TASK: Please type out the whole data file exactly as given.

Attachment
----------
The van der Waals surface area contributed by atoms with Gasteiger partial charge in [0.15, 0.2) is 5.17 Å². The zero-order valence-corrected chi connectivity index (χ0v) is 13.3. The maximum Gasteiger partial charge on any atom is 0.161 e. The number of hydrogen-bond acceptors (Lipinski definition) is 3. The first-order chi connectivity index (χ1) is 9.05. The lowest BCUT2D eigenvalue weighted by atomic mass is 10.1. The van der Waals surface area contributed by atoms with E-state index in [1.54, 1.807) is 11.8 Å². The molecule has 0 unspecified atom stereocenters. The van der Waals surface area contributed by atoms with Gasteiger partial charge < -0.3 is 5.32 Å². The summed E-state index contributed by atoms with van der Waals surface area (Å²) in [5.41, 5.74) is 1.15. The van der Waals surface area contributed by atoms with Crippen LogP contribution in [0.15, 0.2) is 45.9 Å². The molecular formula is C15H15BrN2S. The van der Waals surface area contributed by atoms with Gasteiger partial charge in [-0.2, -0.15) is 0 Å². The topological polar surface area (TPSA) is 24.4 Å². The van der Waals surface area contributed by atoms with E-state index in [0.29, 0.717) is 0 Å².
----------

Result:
The van der Waals surface area contributed by atoms with Gasteiger partial charge in [0.15, 0.2) is 5.17 Å². The zero-order valence-corrected chi connectivity index (χ0v) is 13.3. The maximum Gasteiger partial charge on any atom is 0.161 e. The number of hydrogen-bond acceptors (Lipinski definition) is 3. The first-order chi connectivity index (χ1) is 9.05. The lowest BCUT2D eigenvalue weighted by atomic mass is 10.1. The van der Waals surface area contributed by atoms with E-state index in [1.54, 1.807) is 11.8 Å². The molecule has 0 unspecified atom stereocenters. The van der Waals surface area contributed by atoms with Gasteiger partial charge < -0.3 is 5.32 Å². The summed E-state index contributed by atoms with van der Waals surface area (Å²) in [5.41, 5.74) is 1.15. The van der Waals surface area contributed by atoms with Crippen LogP contribution in [0.15, 0.2) is 45.9 Å². The molecular formula is C15H15BrN2S. The van der Waals surface area contributed by atoms with Gasteiger partial charge in [-0.2, -0.15) is 0 Å². The topological polar surface area (TPSA) is 24.4 Å². The van der Waals surface area contributed by atoms with E-state index in [0.29, 0.717) is 0 Å².